Please keep your kitty indoors! There are so many dangers! and if your cat has never been an outdoor kitty is will be a BIG change for them! Rather than leave him out all day perhaps you could keep him seperated in one area of the home so that the mess is limited until you can determine what is wrong...


Cindy

sugarcatmom
November 7th, 2007, 04:07 PM
Want kind of litter do you use? You might want to try Dr. Elsey's Cat Attract (http://www.preciouscat.com/precious-attract-p-5.html) litter, which was developed for just such situations.

Rather than leaving her outside during the day, what about confining her to one room with the litter box in it? Sounds like her issue could very well stem from not having a litter box as a kitten (why the heck would someone do that, anyway? Very strange). She probably just needs to be trained. I'll see if I can find some links when I get home from work.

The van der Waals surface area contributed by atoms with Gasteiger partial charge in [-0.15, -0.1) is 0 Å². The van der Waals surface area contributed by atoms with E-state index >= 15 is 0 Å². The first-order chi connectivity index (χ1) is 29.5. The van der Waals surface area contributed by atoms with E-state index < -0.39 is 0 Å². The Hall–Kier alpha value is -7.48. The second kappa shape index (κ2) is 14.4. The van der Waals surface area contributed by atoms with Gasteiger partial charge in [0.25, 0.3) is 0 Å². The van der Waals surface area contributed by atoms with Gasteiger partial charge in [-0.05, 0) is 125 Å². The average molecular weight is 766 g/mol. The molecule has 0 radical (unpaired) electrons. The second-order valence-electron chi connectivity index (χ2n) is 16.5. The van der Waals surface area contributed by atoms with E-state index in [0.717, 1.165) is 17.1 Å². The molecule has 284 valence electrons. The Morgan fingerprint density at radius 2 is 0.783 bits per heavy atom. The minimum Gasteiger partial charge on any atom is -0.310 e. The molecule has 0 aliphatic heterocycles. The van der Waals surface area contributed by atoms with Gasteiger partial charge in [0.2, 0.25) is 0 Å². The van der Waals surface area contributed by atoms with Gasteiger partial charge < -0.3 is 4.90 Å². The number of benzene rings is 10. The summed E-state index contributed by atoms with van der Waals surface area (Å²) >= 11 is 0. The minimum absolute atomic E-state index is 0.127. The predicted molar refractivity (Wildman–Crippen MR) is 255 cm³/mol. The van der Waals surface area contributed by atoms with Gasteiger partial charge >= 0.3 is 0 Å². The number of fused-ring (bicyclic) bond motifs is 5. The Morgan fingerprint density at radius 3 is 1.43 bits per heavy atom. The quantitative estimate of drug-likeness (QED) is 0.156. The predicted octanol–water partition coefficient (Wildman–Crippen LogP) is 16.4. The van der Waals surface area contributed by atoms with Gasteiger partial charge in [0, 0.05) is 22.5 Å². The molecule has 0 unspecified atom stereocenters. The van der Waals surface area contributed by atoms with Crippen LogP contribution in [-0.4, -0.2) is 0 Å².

t.pettet
November 7th, 2007, 10:32 PM
Have you tried taking her stool and placing it in the litter boxes? this works well for puppies when you take the 'mistake' outside to an area they utilize for bathroom.

krdahmer
November 8th, 2007, 09:32 AM
You can also try taking her and placing her in the litter box and gently taking her paws and digging a little in the litter, along with putting a piece of the wayward poo, it has always worked for me.

Love4himies
November 8th, 2007, 11:23 AM
Up until we brought her home she had never used a litter box just some paper to do her business on and I am wondering if this could be the reason?.